The Icelandic morning newspaper, Morgunblaðið started their online edition in 1995 i think.

The Arizona Daily Star [azstarnet.com] launched May 5th 1995.

Re:First Newspaper on the Web (1)

script_daddy (846338) | more than 8 years ago | (#15566156)

One of Norway's largest daily newspapers Dagbladet [dagbladet.no] was first published on the web, March 8th 1995, beaten only by two days to be the first Norwegian newspapers on the web. First out was the rather insignificant Bronnoysund Avis [ba-avis.no] . (A preemptive sorry to anyone from Bronnoysund reading this thinking I'm an insensitive clod!)

Re:First Newspaper on the Web (1)

AEton (654737) | more than 8 years ago | (#15569885)

MIT's The Tech [mit.edu] published its first issue online in May 1993. From the Web site of one person involved:

The early 90s saw a number of big changes at the paper that I was lucky to be involved in. We replaced the Atex editorial system and Compugraphic type setters with Macintoshes running Quark XPress and the Quark Publishing System. Josh Hartmann, Reuven Lerner, and I set up The Tech's first Web server using a 20-line Perl-based HTTP server written by Mitchell Charity. We published the first issue online in May 1993.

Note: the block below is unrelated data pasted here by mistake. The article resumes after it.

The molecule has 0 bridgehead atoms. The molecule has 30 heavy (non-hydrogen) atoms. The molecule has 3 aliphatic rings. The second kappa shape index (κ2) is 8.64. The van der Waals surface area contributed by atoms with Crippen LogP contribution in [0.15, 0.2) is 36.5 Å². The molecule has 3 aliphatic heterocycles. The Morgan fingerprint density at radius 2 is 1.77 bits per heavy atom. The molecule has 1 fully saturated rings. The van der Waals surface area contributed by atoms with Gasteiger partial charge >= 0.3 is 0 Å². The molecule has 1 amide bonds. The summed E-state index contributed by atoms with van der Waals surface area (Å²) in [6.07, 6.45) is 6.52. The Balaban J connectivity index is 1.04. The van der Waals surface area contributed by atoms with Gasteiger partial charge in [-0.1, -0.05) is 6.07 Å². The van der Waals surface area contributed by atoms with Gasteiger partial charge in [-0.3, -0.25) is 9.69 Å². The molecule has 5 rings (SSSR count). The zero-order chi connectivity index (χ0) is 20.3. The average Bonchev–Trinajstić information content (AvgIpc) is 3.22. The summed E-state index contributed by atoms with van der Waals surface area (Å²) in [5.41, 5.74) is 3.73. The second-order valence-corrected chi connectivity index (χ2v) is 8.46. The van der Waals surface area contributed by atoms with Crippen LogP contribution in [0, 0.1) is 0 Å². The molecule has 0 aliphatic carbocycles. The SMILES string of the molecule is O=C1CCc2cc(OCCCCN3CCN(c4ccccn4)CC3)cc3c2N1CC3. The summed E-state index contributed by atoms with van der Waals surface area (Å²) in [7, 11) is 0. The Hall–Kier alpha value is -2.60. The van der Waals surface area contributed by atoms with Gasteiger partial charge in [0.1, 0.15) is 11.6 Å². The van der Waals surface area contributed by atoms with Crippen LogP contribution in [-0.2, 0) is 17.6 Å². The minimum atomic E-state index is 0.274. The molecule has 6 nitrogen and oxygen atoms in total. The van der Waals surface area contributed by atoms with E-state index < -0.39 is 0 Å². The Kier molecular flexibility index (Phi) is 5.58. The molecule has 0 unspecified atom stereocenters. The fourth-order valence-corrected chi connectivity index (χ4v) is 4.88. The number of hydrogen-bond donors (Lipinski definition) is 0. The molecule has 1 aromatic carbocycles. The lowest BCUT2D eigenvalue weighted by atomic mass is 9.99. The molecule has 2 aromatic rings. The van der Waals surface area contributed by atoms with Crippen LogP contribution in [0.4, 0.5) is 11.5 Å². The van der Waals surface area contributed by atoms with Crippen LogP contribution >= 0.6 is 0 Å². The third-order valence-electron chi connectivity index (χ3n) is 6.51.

Re:First Newspaper on the Web (1, Informative)

Anonymous Coward | more than 8 years ago | (#15565615)

So, which was the first print newspaper to have a website?

You're opening a real can of worms there but I'll submit the UK's Daily Telegraph, which launched its online version, Electronic Telegraph (now telegraph.co.uk [telegraph.co.uk] ), in 1994. Their tenth anniversary homepage [telegraph.co.uk] (from 2004, natch) has more details. According to Wikipedia's article on Electronic Telegraph [wikipedia.org] , it launched on November 15th 1994 and was "Europe's first daily web-based newspaper".

Re:First Newspaper on the Web (0)

Anonymous Coward | more than 8 years ago | (#15567411)

The Irish Times (the paper of record in Ireland) launched on the web in 1994, I've been trying to find the exact date. It certainly was a pioneer online and was the first paper I can recall to start publishing the entire paper online.